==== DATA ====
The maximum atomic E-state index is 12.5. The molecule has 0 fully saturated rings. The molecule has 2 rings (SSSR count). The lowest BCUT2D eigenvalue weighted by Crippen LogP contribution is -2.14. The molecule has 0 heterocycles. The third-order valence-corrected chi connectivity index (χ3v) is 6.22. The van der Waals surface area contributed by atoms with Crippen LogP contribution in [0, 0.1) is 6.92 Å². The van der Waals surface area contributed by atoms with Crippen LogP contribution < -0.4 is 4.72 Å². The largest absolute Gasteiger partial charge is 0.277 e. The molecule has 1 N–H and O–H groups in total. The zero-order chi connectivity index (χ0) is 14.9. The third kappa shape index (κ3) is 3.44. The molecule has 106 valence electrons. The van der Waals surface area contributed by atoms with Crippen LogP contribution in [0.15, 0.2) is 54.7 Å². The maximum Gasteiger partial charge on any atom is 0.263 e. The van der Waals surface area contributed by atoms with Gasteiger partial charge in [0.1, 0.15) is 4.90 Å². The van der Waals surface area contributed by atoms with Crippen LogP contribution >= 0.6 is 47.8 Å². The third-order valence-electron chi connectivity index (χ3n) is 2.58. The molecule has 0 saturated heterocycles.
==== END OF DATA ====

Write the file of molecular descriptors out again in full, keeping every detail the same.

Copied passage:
The maximum atomic E-state index is 12.5. The molecule has 0 fully saturated rings. The molecule has 2 rings (SSSR count). The lowest BCUT2D eigenvalue weighted by Crippen LogP contribution is -2.14. The molecule has 0 heterocycles. The third-order valence-corrected chi connectivity index (χ3v) is 6.22. The van der Waals surface area contributed by atoms with Crippen LogP contribution in [0, 0.1) is 6.92 Å². The van der Waals surface area contributed by atoms with Crippen LogP contribution < -0.4 is 4.72 Å². The largest absolute Gasteiger partial charge is 0.277 e. The molecule has 1 N–H and O–H groups in total. The zero-order chi connectivity index (χ0) is 14.9. The third kappa shape index (κ3) is 3.44. The molecule has 106 valence electrons. The van der Waals surface area contributed by atoms with Crippen LogP contribution in [0.15, 0.2) is 54.7 Å². The maximum Gasteiger partial charge on any atom is 0.263 e. The van der Waals surface area contributed by atoms with Gasteiger partial charge in [0.1, 0.15) is 4.90 Å². The van der Waals surface area contributed by atoms with Crippen LogP contribution >= 0.6 is 47.8 Å². The third-order valence-electron chi connectivity index (χ3n) is 2.58. The molecule has 0 saturated heterocycles.